Home Travel Covid-19 Upends South Korea’s Thanksgiving, and Its Rituals

Covid-19 Upends South Korea’s Thanksgiving, and Its Rituals

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SEOUL, South Korea — Once a year for the past three decades, the Joo brothers have traveled back to their hometown from South Korea’s capital to mark the Chuseok holiday.

They drive from Seoul with their respective families, foregoing a bullet train that would cut the journey in half, with car trunks full of presents. And they always save room for the giant meal that they eat with their parents to mark Chuseok, the rough Korean equivalent of Thanksgiving.

This year, the government has asked South Koreans to stay home during Chuseok, which runs through the weekend, to avoid exacerbating the country’s latest coronavirus outbreak.

Many South Koreans, including the Joo family, have grudgingly followed orders, but their acquiescence comes with an emotional price: A normally joyful time of year now feels empty of its sacred rituals, and clouded with feelings of anxiety and disorientation.

“Watching my parents grow older and change often worries me, but seeing them in person puts my mind at ease again,” said Joo Jae-wook, 57, a retired salesman and the oldest of four brothers, one of whom still lives close to home. “But this year I can’t even do that.”

Chuseok falls on the nearest full moon to the fall equinox, known as a harvest moon. It is also celebrated in North Korea, albeit without the Thanksgiving-like holiday travel rush that precedes the version in the South.

The holiday has deep links to South Korea’s agricultural past and its custom of ancestor worship. Most families returning to their hometowns — usually that of the husband or father, though the tradition is evolving — visit graveyards and tidy their ancestors’ tombs. They also set out fruit on picnic mats as ritual offerings, exchange presents and gather to make songpyeon, a special rice cake that symbolizes familial bonds.

“For people in my generation, Chuseok means family and comfort,” Mr. Joo said. “We renew our sense of community and belonging by getting together and catching up with relatives.”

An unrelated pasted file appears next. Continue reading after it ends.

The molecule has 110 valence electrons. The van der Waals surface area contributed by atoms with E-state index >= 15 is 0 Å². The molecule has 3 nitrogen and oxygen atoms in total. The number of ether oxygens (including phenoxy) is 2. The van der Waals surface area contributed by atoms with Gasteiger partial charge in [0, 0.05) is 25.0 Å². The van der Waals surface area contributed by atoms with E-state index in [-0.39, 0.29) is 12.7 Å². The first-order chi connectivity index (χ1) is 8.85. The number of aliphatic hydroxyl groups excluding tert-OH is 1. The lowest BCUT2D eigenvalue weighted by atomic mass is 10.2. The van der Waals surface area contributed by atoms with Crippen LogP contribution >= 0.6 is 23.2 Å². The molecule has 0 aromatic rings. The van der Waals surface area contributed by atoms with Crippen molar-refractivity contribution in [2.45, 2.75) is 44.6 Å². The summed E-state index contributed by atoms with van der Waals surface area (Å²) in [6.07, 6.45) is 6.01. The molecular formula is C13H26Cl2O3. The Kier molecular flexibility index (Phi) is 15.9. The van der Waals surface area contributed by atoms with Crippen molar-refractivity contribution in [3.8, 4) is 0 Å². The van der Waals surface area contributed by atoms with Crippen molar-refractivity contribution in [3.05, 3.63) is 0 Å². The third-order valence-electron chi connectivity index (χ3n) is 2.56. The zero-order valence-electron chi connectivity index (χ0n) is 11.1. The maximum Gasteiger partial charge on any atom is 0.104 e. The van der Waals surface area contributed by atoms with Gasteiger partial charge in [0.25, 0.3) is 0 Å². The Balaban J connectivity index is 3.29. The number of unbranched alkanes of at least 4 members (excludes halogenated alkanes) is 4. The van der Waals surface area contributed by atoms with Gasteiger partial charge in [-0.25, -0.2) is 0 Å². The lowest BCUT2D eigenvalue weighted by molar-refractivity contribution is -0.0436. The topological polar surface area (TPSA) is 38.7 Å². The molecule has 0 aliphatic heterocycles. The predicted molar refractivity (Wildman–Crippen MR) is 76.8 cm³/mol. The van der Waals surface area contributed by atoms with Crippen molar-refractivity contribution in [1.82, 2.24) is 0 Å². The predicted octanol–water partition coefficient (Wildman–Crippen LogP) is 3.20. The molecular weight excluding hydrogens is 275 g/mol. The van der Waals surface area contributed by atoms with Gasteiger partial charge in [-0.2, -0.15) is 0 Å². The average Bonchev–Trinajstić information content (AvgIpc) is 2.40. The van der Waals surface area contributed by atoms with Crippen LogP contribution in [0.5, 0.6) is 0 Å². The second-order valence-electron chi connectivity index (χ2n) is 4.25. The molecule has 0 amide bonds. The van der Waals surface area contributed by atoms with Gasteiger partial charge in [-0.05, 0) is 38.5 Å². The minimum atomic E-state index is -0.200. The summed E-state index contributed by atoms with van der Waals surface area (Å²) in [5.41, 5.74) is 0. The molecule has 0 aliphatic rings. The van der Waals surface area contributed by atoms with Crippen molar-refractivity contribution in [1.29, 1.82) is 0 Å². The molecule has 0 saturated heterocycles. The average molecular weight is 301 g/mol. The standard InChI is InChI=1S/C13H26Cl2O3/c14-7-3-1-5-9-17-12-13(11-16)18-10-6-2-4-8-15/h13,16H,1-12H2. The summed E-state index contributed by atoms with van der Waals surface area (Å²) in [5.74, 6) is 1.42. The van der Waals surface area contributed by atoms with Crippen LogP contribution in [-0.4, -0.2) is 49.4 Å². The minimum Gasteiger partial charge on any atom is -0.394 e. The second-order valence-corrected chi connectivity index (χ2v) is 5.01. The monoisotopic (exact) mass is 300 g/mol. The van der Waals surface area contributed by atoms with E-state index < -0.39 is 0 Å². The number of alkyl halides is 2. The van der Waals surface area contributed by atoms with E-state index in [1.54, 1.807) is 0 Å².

During a normal Chuseok, South Korea’s roads and public transit system strain to accommodate all the people who are rushing back from cities to their hometowns. Train tickets sell out well in advance.

But this year, trains are leaving stations half empty because of social distancing restrictions. Passengers are buying seats at the last minute with relative ease.

South Korea has reported 415 deaths and more than 23,000 coronavirus infections since the pandemic began, including more than 500 new cases in the past week. The country’s response has been widely praised as a model, but a recent outbreak that began in Seoul has tested the government’s strategy of using social-distancing restrictions and extensive tracking to keep the virus at bay without shutting down the economy.

On Wednesday, President Moon Jae-in told the nation that South Korea’s people were observing Chuseok at a “difficult time,” and their sacrifices would be rewarded. “The government will surely repay the people who have endured the difficulties by succeeding in controlling the virus and protecting the economy,” he said.

That offered little comfort to Choi Jee-woong, a freelance M.C. in Gangnam, a well-heeled Seoul district.

Mr. Choi, 39, and his parents normally spend Chuseok in South Jeolla province, where his father grew up. But they’re skipping the trip this year because his mother is unwell, he said, and he plans to spend the holiday watching Netflix.

“It feels pretty desolate these days,” Mr. Choi said, sitting on a bench outside a cafe. “I’m an active and social person, but some kind of emotional barrier has gone up among us.”

Mr. Joo, the retired salesman, said that he and his wife normally spend Chuseok shuttling between the southern city of Gwangju, where his parents live, and her parents’ home in nearby Sunchang County.

Two weeks ago, his parents instructed him not to come this year, citing the government’s advice.

He agreed, but it didn’t quell his lingering anxiety about the pandemic and its grinding restrictions.

“If there was a set timeline, people would feel more hopeful,” said Mr. Joo, who lives in a quiet residential neighborhood. “But I’m scared because we don’t know if there will ever be an end to this.”

Mr. Joo said that the family will miss the stories that his father tells about growing up under Japanese occupation in a part of northeast China then known as Manchuria, and of the hardships of life in South Korea during the late 1950s.

The couple’s daughter, Joo Hyena, 26, said that many young people in South Korea feel as though the pandemic has left them “abandoned and thrown onto the floor.”

“For people seeking jobs or those who were just hired for the first time, the start to their career has not been what they ever wanted or imagined,” said Ms. Joo, who recently quit her job at a multinational cosmetics company.

As for Chuseok, she said, young people often find it tedious because relatives often ask intrusive questions about their careers and relationships.

But Ms. Joo added that the holiday has a “bright energy” that tends to bring people together. Some of her fondest memories, she said, are of riding through rice and pepper fields in the early autumn, on the back of her late maternal grandfather’s motorbike.

“It used to make us feel more whole and generous, putting time and effort into preparing food and gifts for one another, as others might feel at Christmas,” Ms. Joo said of Chuseok celebrations past. “But this year things are fragmented, and the streets seem lonesome.”

Jun Michael Park reported from Seoul and Mike Ives from Hong Kong.



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